Along the way, he pauses to offer the kind of practical tips you might find in MasterClass videos. “If you are an actor in a comedy, you should be trying to make the crew laugh,” he instructs in the ninth episode. Key explains concepts taught in comedy schools like “heightening” or “the game of a scene,” and also breaks down the four main comedy-character archetypes, dating to the commedia dell’arte. Demystifying the art, he provides if not a formula, then a road map.

Yet the most ambitious role he plays is not as a comedy mentor or amateur historian, but as a performer. The heart of this series, an odd genre hybrid that reminds me of Al Pacino’s documentary “Looking for Richard,” is in the sketches. Instead of relying on tape from “Saturday Night Live,” “In Living Color” or any other beloved shows, Key performs them all himself, setting them up, playing all the parts.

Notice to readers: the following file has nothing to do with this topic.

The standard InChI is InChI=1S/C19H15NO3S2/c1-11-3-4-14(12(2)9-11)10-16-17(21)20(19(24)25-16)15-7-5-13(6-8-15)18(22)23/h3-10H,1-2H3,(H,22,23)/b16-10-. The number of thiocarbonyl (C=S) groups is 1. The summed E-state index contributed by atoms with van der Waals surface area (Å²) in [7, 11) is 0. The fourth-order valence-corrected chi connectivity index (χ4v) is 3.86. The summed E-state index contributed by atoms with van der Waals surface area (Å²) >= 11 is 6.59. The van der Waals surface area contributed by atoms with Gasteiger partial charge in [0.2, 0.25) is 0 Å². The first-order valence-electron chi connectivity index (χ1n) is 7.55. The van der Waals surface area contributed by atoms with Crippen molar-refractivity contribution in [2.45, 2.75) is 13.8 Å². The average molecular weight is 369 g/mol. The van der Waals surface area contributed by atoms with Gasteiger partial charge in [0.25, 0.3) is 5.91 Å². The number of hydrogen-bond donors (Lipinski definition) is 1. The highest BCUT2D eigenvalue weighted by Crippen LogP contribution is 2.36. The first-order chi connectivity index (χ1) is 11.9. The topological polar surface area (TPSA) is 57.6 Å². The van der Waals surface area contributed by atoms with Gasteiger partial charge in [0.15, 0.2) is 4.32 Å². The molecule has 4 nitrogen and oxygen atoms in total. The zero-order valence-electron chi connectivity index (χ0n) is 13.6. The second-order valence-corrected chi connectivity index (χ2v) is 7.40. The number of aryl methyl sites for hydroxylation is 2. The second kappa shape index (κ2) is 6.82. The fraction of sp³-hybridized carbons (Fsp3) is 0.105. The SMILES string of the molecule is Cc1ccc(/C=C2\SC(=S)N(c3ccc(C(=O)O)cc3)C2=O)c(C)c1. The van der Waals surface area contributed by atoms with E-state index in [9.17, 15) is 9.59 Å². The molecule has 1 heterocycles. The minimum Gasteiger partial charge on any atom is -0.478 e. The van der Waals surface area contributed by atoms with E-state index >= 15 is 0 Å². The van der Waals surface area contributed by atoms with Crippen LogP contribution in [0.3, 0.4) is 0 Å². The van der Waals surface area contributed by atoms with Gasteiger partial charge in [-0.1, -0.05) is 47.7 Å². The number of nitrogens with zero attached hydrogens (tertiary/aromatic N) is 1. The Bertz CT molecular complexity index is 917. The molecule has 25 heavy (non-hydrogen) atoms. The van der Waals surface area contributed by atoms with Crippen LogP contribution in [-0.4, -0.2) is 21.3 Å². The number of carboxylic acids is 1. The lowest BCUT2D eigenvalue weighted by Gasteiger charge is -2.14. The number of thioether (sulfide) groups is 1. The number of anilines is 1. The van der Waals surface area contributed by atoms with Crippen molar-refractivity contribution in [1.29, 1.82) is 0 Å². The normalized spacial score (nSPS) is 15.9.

It’s a feat to pivot from analysis to performance, let alone between Abbott and Costello and Tina Fey and Amy Poehler. It’s also a risk. Can jokes from “Chappelle’s Show” still work if you take out Dave Chappelle? And considering the reputation that comedy doesn’t age well, will old sketches still make audiences laugh?

They certainly crack up Keegan-Michael Key, who pairs a fan’s gushing enthusiasm with the skilled craftsmanship of a seasoned pro who knows that laughter can be contagious. Obviously, there’s no way a podcast is going to prove that Sid Caesar’s physical comedy is unmatched, as Key argues, but it can make a strong case for Bob and Ray’s “Slow Talkers of America” routine. Key’s version of this classic, built on the frustration of a conversation with a man who takes extremely long pauses, is absolutely hilarious.